Kay Ryan, the U.S. poet laureate, was in Tampa to kick off National Poetry Month on April 1. She said in an interview that if you can understand a poem after reading it once, either you didn't really read it or it isn't really a poem.
We're sure our readers know how to really read. And we're confident that Famous Last Words, by University of South Florida professor Ira Sukrungruang, is really a poem.
We're having a contest to prove it. It's simple. Interpret the poem, win a prize.
Sukrungruang, 32, joined the creative writing faculty at USF in Tampa in 2008. He earned an MFA from Ohio State University and is the editor of two collections, What Are You Looking At? The First Fat Fiction Anthology and Scoot Over, Skinny: The Fat Nonfiction Anthology. Sukrungruang, a Thai-American born in Chicago, has published poetry, fiction and creative nonfiction and received a number of awards. His memoir Talk Thai will be published in 2010.
In honor of National Poetry Month, Sukrungruang graciously allowed us to print his poem and ask readers for their responses to it. But how to have them express their understanding of a poem in an age in which self-expression is, shall we say, overabundant?
So here's your assignment: Tweet textual analysis.
We don't want any of those 500-word papers you had to grind out in Intro to Lit class, no rambling late-night blog posts about poetry and the meaning of life.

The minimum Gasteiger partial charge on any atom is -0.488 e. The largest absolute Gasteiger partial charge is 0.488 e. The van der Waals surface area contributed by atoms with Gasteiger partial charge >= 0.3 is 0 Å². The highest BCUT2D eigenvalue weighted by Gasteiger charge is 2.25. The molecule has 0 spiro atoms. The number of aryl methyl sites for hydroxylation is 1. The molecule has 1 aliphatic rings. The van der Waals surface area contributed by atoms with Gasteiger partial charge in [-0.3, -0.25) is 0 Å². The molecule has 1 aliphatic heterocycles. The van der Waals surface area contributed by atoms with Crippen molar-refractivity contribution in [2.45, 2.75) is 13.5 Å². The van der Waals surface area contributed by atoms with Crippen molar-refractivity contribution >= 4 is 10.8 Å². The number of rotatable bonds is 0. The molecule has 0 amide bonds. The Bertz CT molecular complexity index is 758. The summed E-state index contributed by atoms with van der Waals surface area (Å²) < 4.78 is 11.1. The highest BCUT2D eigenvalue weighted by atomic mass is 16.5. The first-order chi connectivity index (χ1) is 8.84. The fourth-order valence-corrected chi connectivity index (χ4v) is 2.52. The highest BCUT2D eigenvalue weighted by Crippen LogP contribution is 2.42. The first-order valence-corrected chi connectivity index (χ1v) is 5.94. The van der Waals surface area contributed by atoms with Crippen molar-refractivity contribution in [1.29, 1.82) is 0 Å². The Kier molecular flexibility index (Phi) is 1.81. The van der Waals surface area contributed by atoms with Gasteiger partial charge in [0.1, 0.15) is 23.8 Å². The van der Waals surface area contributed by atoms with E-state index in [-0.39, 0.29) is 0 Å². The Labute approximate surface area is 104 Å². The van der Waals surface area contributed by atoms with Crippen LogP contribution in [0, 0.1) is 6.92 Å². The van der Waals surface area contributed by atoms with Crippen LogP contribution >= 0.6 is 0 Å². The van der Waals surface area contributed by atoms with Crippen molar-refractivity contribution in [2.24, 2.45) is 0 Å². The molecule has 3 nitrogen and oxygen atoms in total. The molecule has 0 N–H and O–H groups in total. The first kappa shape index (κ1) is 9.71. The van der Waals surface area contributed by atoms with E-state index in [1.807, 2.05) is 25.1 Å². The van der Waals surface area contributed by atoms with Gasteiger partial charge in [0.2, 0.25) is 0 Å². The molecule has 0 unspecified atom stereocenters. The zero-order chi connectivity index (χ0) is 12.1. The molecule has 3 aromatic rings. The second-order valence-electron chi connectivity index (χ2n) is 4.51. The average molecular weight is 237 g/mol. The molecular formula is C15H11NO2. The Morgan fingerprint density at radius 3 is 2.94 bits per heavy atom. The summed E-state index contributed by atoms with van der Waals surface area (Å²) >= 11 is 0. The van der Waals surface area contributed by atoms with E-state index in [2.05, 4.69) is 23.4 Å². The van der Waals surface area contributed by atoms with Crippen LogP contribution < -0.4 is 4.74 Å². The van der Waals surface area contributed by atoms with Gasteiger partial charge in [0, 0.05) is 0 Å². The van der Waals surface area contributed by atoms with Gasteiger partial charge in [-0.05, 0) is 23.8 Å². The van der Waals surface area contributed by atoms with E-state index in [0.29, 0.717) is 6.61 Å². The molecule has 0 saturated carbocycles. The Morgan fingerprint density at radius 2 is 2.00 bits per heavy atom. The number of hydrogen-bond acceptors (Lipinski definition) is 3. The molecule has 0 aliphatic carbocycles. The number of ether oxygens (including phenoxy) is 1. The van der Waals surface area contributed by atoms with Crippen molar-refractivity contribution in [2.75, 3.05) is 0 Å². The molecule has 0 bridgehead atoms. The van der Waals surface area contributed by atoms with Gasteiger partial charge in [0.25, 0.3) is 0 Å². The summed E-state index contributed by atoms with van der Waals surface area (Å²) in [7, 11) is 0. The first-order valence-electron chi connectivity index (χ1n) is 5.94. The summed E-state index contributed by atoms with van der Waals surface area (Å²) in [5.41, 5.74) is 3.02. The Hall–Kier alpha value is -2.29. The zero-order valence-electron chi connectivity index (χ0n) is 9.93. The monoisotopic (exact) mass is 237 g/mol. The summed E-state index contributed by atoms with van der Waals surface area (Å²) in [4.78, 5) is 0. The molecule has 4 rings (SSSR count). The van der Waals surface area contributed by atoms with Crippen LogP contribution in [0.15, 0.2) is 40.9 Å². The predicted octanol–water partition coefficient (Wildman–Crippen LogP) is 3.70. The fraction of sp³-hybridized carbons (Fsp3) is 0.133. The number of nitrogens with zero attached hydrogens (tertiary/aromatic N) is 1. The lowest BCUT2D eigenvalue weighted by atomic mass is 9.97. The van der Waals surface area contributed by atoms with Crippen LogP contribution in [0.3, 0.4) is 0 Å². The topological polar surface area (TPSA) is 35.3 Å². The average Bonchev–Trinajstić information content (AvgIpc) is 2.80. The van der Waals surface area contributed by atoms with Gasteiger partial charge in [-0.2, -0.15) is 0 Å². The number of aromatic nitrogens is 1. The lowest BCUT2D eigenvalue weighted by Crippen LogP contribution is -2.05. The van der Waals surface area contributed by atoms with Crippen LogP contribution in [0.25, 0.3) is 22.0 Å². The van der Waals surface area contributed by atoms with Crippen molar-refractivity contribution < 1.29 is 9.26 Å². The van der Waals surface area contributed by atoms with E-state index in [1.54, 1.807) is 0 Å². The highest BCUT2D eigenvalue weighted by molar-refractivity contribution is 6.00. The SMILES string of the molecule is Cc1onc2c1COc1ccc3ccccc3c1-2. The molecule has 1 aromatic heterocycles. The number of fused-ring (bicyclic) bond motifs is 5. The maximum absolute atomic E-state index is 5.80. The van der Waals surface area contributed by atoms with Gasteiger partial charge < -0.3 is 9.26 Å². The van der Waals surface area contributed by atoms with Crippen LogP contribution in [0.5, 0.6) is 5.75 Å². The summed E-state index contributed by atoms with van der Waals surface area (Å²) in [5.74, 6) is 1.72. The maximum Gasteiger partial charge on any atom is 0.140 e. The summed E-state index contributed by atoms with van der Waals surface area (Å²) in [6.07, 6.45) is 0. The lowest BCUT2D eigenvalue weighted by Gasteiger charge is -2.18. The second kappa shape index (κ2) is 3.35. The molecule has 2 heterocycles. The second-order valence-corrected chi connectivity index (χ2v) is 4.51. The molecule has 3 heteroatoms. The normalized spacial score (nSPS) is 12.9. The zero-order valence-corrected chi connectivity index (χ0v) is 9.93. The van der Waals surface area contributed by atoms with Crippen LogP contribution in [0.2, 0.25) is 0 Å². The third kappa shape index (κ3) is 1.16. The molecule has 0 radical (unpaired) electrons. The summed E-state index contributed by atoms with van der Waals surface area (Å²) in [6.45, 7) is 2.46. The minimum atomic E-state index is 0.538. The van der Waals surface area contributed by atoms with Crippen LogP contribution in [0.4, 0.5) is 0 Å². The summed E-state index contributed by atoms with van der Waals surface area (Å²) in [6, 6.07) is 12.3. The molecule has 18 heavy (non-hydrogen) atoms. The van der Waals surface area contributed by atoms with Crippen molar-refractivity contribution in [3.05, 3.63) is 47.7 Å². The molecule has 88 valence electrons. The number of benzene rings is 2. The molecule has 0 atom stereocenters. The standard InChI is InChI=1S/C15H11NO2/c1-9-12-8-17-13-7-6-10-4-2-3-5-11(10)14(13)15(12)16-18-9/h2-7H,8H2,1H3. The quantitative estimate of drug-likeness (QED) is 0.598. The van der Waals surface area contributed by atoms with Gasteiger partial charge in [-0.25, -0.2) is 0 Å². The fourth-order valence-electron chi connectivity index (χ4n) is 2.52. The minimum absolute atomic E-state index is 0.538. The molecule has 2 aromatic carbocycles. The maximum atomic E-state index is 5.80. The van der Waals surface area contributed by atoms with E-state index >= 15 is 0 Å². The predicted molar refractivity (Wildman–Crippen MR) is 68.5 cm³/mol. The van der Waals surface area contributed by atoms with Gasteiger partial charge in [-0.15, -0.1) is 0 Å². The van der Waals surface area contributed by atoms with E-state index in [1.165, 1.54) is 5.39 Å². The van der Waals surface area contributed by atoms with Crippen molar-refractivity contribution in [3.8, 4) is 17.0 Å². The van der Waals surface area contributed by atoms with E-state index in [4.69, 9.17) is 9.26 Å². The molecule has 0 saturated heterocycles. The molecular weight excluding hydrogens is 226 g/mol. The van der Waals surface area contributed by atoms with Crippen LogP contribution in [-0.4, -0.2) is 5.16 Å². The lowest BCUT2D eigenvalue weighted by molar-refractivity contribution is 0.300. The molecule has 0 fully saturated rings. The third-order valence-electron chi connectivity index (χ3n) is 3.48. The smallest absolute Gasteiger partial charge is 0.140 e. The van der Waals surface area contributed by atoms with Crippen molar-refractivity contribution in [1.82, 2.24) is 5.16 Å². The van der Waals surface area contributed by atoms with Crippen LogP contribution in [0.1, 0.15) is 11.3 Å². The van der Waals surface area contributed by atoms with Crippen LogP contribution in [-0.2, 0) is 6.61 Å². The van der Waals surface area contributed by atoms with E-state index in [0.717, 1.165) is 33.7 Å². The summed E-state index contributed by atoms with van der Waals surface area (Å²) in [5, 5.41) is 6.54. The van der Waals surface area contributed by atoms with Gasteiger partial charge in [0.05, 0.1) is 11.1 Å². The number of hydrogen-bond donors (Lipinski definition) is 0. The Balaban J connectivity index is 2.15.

We want your insight into Famous Last Words in Twitter form: no more than 140 characters.
For those of you not yet on the Twitter bus, that's 140 characters — letters, numbers, spaces, punctuation marks — not 140 words. Barely a haiku, little more than an epigram.
So sharpen your wits and, as Ryan advised, read Famous Last Words more than once. Then send us your interpretation in 140 characters or less, with "Poetry Tweet" in the subject, to firstname.lastname@example.org; or by mail: Colette Bancroft, St. Petersburg Times, P.O. Box 1121, St. Petersburg, FL 33731. Please give full name and the city you live in. Or share with the Twitterverse — just add #flpoem. Deadline is April 20.
We'll print the most interesting responses on April 26, and the person who sends the best will win a copy of Ryan's latest book, The Niagara River — to read as many times as necessary.
Colette Bancroft can be reached at (727) 893-8435.